“You can let him go now, B,” Doyle says. His voice sounds scratchy; from disuse? The bot’s fingers retract, and Matt shakes out his wrist. Doyle nods toward a chair. “Have a seat.”
Matt glances behind him. The bot is staring off into the distance. He wonders what would happen if he bolted for the door, though he’s not about to. He’s been trying to get to this moment for well over a year.
Why is it no surprise that it’s not going like he’d expected?
After Matt sits, Doyle uncaps the bottle and pours them each a drink. He taps his glass against Matt’s where it sits on the table and takes a sip before Matt even picks up his own. It smells like bourbon. Matt lets it wet his lips but doesn’t actually take a drink.
“You’re a hard man to find,” Matt says.
Doyle smirks, as if to say gotcha. He downs the rest of his drink, starts pouring another. “You rented that flyer three days ago. Arrived planetside five days before that. Traveled to each of the three major cities before finally meeting someone who said they knew me. Spent two months on Azati before that, doing not much of anything. Want me to outline your movements for the thirteen months prior to that?”
Matt shakes his head. “I was there, thanks.” He takes a real sip from his glass, his eyes flicking to the bot, which still stands in the middle of the room. “Is it just going to stand there all night?”
“B, go sit down on the couch and enter standby mode.”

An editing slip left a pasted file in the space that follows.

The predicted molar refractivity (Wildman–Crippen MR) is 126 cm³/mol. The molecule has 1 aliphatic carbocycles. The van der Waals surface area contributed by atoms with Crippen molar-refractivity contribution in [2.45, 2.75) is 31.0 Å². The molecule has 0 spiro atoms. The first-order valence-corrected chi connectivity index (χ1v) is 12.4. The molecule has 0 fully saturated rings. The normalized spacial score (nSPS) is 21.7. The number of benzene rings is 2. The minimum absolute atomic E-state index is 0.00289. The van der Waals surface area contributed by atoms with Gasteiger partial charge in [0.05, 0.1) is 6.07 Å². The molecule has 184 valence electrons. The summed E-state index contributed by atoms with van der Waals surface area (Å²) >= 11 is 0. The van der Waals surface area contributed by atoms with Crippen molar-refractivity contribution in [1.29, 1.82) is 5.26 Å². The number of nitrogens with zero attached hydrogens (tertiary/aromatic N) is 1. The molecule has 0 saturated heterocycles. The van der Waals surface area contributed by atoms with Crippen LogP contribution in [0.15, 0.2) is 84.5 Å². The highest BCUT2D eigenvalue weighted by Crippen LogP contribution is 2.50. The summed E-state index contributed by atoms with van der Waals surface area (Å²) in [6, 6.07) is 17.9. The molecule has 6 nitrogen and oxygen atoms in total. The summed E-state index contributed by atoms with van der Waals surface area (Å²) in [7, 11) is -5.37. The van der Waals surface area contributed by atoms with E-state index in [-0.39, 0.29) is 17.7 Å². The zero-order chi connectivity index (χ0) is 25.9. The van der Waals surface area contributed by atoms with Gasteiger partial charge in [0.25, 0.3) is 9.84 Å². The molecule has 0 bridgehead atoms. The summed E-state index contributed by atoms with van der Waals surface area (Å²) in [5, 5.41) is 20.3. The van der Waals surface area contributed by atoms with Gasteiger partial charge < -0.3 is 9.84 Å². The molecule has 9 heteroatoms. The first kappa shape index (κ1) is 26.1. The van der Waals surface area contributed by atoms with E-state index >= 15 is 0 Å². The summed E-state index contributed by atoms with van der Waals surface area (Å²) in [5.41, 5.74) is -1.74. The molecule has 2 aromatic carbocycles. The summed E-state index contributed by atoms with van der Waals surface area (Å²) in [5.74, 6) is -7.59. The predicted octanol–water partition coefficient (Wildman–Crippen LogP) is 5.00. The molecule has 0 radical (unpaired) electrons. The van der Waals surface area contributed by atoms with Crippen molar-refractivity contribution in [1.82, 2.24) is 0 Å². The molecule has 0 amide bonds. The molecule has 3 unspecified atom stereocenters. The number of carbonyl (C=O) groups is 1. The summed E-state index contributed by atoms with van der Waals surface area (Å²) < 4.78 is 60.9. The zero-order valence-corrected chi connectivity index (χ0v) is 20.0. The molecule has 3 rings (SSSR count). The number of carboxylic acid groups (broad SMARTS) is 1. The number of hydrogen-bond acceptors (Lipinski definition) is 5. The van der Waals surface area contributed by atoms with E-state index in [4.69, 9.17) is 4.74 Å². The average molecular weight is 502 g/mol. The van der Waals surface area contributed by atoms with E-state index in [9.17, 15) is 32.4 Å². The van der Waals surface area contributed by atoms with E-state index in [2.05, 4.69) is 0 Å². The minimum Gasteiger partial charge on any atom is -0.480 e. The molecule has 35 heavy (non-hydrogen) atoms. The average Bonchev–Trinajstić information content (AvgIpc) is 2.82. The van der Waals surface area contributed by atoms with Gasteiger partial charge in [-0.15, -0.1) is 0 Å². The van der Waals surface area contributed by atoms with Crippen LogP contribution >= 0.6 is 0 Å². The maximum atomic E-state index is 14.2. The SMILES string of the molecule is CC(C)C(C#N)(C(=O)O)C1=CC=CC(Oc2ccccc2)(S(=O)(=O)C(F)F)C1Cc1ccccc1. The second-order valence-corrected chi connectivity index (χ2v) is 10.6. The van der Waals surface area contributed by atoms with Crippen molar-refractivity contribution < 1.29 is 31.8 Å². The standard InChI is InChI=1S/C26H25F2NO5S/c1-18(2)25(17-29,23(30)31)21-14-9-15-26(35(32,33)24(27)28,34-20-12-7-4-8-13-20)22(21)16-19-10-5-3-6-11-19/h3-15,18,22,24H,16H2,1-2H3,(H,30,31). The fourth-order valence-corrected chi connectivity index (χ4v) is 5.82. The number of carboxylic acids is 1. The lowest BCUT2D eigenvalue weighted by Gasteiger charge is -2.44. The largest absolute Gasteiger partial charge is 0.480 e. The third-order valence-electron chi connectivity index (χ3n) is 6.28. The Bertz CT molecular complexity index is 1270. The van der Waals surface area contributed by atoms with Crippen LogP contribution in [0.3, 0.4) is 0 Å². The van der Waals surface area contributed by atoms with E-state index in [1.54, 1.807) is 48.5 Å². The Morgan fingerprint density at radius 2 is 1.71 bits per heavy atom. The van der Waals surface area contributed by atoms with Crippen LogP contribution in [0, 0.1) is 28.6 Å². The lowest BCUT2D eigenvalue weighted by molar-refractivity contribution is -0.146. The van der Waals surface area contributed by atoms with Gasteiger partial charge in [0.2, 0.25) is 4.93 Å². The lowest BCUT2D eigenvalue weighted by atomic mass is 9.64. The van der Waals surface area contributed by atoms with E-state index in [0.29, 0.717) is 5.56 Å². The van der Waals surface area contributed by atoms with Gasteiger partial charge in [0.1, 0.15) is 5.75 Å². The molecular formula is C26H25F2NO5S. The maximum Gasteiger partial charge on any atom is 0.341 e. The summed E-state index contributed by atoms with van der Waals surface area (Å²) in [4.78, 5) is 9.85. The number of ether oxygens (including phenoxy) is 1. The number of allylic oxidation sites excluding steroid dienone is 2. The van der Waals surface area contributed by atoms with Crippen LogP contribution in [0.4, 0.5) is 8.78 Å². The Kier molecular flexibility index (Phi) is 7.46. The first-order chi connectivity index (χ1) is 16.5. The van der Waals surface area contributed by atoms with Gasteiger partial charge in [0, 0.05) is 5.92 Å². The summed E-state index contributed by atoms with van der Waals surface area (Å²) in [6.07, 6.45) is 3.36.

The bot’s head swivels toward Doyle and nods almost imperceptibly. “Yes, Mister Doyle.”
“Nice friend you have there,” Matt says once the bot is situated in the middle of the couch and its eyes dim. “Where did you pick him up?”
Doyle shakes his head, as if to say that’s the wrong question. “Why are you here? I thought you didn’t want anything to do with me.”
Matt looks down at the table, turns the glass and pretends to think, but his mind is a blank. He’s rehearsed all the different ways he could explain himself, try to outline why he was wrong and why he should be given another chance, and he can’t remember a single damn one of them.
Something smells acrid. He looks up.
“Your dinner’s burning.”
Doyle glances behind. The pot on the stove is bubbling over, the liquid sizzles and burns as it hits the hot surface. Cursing, Doyle shoves his chair back and lurches to his feet. That’s when Matt notices his hand. Or rather, his arm. Doyle’s left hand is gone.
“Doyle.” Matt moves toward him, only to find Doyle’s right hand at his neck. Matt doesn’t move, tries not to even blink. He’s seen what Doyle’s hands can do.
“Don’t move up like that on a man who’s been trained like me.”
“Sorry.” Matt tries to swallow but Doyle’s grip is too hard for that. “For everything, Doyle. I’m sorry.”
The hard set of Doyle’s mouth doesn’t change—but the eyes, they tell a different story. Doyle lets him go and turns back to the stove.
“Let me clean this up.”
He moves the pot to a back burner and turns off the front element. Once the flames die out, he takes a rag and runs it under the faucet, then wipes up the mess.
“Are you hungry? I made plenty.”
“No, I’m—what happened to your hand?”
Doyle looks down as if he’s just noticed that his left arm ends in an empty sleeve. “It’s over there.” He cocks his head in the general direction of the bed, but Matt doesn’t see it lying out in plain sight. “I fell a couple months ago. Hasn’t worked right since. It was interfering with all my touch sensors so I took it off. I’d get it fixed, but you may have noticed there aren’t a lot of cybertechs around here.”
“Doyle,” Matt says, softly, “what are you doing here?”
Doyle laughs. “Other than falling apart? Not much.”
He puts one bowl of stew on the table, then another. Grabs two spoons from a drawer and they both sit. Matt eats a little—it’s gamey, a layer of grease floating on top—before setting his spoon down.